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Is There “a Chinese Effect” On EU-15 Foreign Direct Investment in Central and Eastern Europe?

Abstract

This paper aims to empirically verify the possible existence of “a Chinese effect ”, that is, a substitution effect between the Chinese and the EU-15 investment in the Central and Eastern European (CEE) region, which has been recently involved in the Belt and Road and 17+1 Initiatives. Such an effect can result from the strengthened political orientation of several CEE
authoritarian populist and illiberal elites towards China, which can, in turn, discourage the EU-15 from investing in the CEE region. Despite intensified Sino-CEE political relations, the results of the analysis conducted on 15 CEE countries during 2010–2018 suggest that the Chinese FDI does not substitute for investment from the EU-15 market since the expectations regarding the FDI cooperation between China and the CEE region have not been met. Moreover, most of the Chinese investment has been made via mergers and acquisitions, and not via greenfield FDI, which may lead to exaggerations of the relatively weak Chinese influence in the CEE region.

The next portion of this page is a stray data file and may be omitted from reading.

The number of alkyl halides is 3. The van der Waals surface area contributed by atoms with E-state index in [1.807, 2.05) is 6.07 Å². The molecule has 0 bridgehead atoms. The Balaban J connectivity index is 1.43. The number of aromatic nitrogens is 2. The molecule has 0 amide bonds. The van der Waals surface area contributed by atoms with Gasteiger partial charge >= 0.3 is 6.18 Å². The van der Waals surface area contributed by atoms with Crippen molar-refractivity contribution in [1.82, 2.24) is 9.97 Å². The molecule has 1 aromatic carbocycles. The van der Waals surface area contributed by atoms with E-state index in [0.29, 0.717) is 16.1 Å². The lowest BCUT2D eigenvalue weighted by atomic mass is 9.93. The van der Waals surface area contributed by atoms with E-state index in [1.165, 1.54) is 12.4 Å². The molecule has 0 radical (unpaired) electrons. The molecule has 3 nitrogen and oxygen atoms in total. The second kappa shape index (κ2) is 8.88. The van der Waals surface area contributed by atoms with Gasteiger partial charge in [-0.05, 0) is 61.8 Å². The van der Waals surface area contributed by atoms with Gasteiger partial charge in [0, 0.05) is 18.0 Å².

Keywords

foreign direct investment, China, soft power, Central and Eastern Europe

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Author Biography

Ľubica Štiblárová

Lubica Stiblarova is currently an assistant professor at the Department of Finance, Technical University of Kosice, Slovakia. Her research areas include international relations, investment, and especially topics related to fiscal and monetary integration.

Anna Junáková

Anna Junakova is currently responsible for the economic agenda at the Košice Regional Chamber SOPK, Slovakia

Jana Gregová

Jana Gregova is a PhD candidate at the Department of Political Science, Pavol Jozef Šafárik University in Košice, Slovakia. Her research areas include political science, economics, and environmental studies. She is currently focused on the theory of hydropolitics as an instrument of foreign policy.